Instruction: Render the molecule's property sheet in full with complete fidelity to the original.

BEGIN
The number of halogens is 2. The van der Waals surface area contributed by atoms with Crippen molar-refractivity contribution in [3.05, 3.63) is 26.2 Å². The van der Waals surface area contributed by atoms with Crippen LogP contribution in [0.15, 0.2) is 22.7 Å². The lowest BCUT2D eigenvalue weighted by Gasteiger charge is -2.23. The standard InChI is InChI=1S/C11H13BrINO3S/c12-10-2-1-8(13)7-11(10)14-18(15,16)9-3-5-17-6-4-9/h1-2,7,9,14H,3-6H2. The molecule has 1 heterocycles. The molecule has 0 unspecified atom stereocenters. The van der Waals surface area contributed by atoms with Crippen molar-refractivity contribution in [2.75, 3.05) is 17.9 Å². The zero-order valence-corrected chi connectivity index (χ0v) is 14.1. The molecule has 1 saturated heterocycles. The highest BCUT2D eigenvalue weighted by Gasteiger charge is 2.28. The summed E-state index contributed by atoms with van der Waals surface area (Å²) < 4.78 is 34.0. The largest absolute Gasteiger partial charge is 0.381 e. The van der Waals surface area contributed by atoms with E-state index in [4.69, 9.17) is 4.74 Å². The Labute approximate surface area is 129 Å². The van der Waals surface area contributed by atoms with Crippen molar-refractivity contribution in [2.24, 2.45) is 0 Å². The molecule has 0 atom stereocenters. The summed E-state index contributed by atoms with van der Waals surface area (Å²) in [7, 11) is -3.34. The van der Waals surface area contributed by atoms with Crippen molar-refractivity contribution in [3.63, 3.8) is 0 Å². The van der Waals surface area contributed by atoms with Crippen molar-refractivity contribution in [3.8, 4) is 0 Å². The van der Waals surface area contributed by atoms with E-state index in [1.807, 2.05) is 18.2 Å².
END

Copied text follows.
The number of halogens is 2. The van der Waals surface area contributed by atoms with Crippen molar-refractivity contribution in [3.05, 3.63) is 26.2 Å². The van der Waals surface area contributed by atoms with Crippen LogP contribution in [0.15, 0.2) is 22.7 Å². The lowest BCUT2D eigenvalue weighted by Gasteiger charge is -2.23. The standard InChI is InChI=1S/C11H13BrINO3S/c12-10-2-1-8(13)7-11(10)14-18(15,16)9-3-5-17-6-4-9/h1-2,7,9,14H,3-6H2. The molecule has 1 heterocycles. The molecule has 0 unspecified atom stereocenters. The van der Waals surface area contributed by atoms with Crippen molar-refractivity contribution in [2.75, 3.05) is 17.9 Å². The zero-order valence-corrected chi connectivity index (χ0v) is 14.1. The molecule has 1 saturated heterocycles. The highest BCUT2D eigenvalue weighted by Gasteiger charge is 2.28. The summed E-state index contributed by atoms with van der Waals surface area (Å²) < 4.78 is 34.0. The largest absolute Gasteiger partial charge is 0.381 e. The van der Waals surface area contributed by atoms with E-state index in [4.69, 9.17) is 4.74 Å². The Labute approximate surface area is 129 Å². The van der Waals surface area contributed by atoms with Crippen molar-refractivity contribution in [2.24, 2.45) is 0 Å². The molecule has 0 atom stereocenters. The summed E-state index contributed by atoms with van der Waals surface area (Å²) in [7, 11) is -3.34. The van der Waals surface area contributed by atoms with Crippen molar-refractivity contribution in [3.63, 3.8) is 0 Å². The van der Waals surface area contributed by atoms with Crippen molar-refractivity contribution in [3.8, 4) is 0 Å². The van der Waals surface area contributed by atoms with E-state index in [1.807, 2.05) is 18.2 Å².